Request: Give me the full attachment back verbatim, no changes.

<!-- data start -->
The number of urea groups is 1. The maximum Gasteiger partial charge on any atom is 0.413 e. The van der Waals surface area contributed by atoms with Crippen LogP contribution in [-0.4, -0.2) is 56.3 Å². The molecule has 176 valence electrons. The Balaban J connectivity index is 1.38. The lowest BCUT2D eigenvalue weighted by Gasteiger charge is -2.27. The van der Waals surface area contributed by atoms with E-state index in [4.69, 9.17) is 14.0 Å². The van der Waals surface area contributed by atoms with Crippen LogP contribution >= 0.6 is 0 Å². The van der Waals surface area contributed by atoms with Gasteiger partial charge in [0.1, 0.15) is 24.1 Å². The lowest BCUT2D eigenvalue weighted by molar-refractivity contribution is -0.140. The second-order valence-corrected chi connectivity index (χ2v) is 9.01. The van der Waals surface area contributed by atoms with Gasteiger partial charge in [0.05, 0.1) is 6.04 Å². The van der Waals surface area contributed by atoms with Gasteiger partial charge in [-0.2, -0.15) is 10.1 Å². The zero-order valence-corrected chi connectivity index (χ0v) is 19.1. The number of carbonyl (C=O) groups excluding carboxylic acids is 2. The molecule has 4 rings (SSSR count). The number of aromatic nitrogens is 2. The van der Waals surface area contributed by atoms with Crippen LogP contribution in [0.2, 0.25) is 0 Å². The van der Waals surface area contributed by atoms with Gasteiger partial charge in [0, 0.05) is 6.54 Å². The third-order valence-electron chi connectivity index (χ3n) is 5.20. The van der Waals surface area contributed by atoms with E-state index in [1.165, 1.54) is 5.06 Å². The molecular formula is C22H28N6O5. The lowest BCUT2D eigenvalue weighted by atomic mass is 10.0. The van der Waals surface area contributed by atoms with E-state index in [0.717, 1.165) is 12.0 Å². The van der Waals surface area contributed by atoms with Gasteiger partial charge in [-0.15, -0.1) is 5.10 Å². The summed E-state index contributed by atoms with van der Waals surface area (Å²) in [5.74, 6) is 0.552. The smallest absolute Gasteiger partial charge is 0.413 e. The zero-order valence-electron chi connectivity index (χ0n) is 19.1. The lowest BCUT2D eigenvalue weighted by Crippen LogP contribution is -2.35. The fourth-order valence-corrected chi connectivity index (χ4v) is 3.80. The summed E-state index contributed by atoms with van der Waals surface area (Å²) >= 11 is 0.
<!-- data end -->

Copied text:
The number of urea groups is 1. The maximum Gasteiger partial charge on any atom is 0.413 e. The van der Waals surface area contributed by atoms with Crippen LogP contribution in [-0.4, -0.2) is 56.3 Å². The molecule has 176 valence electrons. The Balaban J connectivity index is 1.38. The lowest BCUT2D eigenvalue weighted by Gasteiger charge is -2.27. The van der Waals surface area contributed by atoms with E-state index in [4.69, 9.17) is 14.0 Å². The van der Waals surface area contributed by atoms with Crippen LogP contribution >= 0.6 is 0 Å². The van der Waals surface area contributed by atoms with Gasteiger partial charge in [0.1, 0.15) is 24.1 Å². The lowest BCUT2D eigenvalue weighted by molar-refractivity contribution is -0.140. The second-order valence-corrected chi connectivity index (χ2v) is 9.01. The van der Waals surface area contributed by atoms with Gasteiger partial charge in [0.05, 0.1) is 6.04 Å². The van der Waals surface area contributed by atoms with Gasteiger partial charge in [-0.2, -0.15) is 10.1 Å². The zero-order valence-corrected chi connectivity index (χ0v) is 19.1. The number of carbonyl (C=O) groups excluding carboxylic acids is 2. The molecule has 4 rings (SSSR count). The number of aromatic nitrogens is 2. The van der Waals surface area contributed by atoms with Crippen LogP contribution in [0.2, 0.25) is 0 Å². The van der Waals surface area contributed by atoms with Gasteiger partial charge in [0, 0.05) is 6.54 Å². The third-order valence-electron chi connectivity index (χ3n) is 5.20. The van der Waals surface area contributed by atoms with E-state index in [1.165, 1.54) is 5.06 Å². The molecular formula is C22H28N6O5. The lowest BCUT2D eigenvalue weighted by atomic mass is 10.0. The van der Waals surface area contributed by atoms with E-state index in [0.717, 1.165) is 12.0 Å². The van der Waals surface area contributed by atoms with Gasteiger partial charge in [-0.15, -0.1) is 5.10 Å². The summed E-state index contributed by atoms with van der Waals surface area (Å²) in [5.74, 6) is 0.552. The smallest absolute Gasteiger partial charge is 0.413 e. The zero-order valence-electron chi connectivity index (χ0n) is 19.1. The lowest BCUT2D eigenvalue weighted by Crippen LogP contribution is -2.35. The fourth-order valence-corrected chi connectivity index (χ4v) is 3.80. The summed E-state index contributed by atoms with van der Waals surface area (Å²) >= 11 is 0.